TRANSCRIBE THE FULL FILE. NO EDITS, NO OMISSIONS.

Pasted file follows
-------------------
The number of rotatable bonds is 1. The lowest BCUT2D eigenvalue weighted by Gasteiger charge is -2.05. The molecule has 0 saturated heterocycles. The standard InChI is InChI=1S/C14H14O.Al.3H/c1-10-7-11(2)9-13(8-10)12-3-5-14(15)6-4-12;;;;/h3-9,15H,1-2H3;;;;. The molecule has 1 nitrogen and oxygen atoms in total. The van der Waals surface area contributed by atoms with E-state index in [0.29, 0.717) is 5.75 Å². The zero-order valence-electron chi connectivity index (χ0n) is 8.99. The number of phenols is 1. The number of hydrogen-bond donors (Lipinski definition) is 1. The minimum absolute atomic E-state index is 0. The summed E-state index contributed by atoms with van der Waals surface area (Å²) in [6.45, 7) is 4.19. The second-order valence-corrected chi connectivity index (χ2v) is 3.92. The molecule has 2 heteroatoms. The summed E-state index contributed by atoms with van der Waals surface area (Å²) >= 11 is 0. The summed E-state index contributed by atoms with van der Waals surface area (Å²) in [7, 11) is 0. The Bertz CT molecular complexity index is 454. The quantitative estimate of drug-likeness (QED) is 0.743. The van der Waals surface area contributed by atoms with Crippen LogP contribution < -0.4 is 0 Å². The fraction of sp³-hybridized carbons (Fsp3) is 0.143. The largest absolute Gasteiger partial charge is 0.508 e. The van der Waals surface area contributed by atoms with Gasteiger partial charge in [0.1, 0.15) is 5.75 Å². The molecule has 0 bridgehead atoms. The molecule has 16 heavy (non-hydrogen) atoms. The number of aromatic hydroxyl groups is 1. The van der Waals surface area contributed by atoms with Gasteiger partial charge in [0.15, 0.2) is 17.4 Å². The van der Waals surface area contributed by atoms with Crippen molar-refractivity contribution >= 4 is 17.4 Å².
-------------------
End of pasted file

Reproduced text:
The number of rotatable bonds is 1. The lowest BCUT2D eigenvalue weighted by Gasteiger charge is -2.05. The molecule has 0 saturated heterocycles. The standard InChI is InChI=1S/C14H14O.Al.3H/c1-10-7-11(2)9-13(8-10)12-3-5-14(15)6-4-12;;;;/h3-9,15H,1-2H3;;;;. The molecule has 1 nitrogen and oxygen atoms in total. The van der Waals surface area contributed by atoms with E-state index in [0.29, 0.717) is 5.75 Å². The zero-order valence-electron chi connectivity index (χ0n) is 8.99. The number of phenols is 1. The number of hydrogen-bond donors (Lipinski definition) is 1. The minimum absolute atomic E-state index is 0. The summed E-state index contributed by atoms with van der Waals surface area (Å²) in [6.45, 7) is 4.19. The second-order valence-corrected chi connectivity index (χ2v) is 3.92. The molecule has 2 heteroatoms. The summed E-state index contributed by atoms with van der Waals surface area (Å²) >= 11 is 0. The summed E-state index contributed by atoms with van der Waals surface area (Å²) in [7, 11) is 0. The Bertz CT molecular complexity index is 454. The quantitative estimate of drug-likeness (QED) is 0.743. The van der Waals surface area contributed by atoms with Crippen LogP contribution < -0.4 is 0 Å². The fraction of sp³-hybridized carbons (Fsp3) is 0.143. The largest absolute Gasteiger partial charge is 0.508 e. The van der Waals surface area contributed by atoms with Gasteiger partial charge in [0.1, 0.15) is 5.75 Å². The molecule has 0 bridgehead atoms. The molecule has 16 heavy (non-hydrogen) atoms. The number of aromatic hydroxyl groups is 1. The van der Waals surface area contributed by atoms with Gasteiger partial charge in [0.15, 0.2) is 17.4 Å². The van der Waals surface area contributed by atoms with Crippen molar-refractivity contribution >= 4 is 17.4 Å².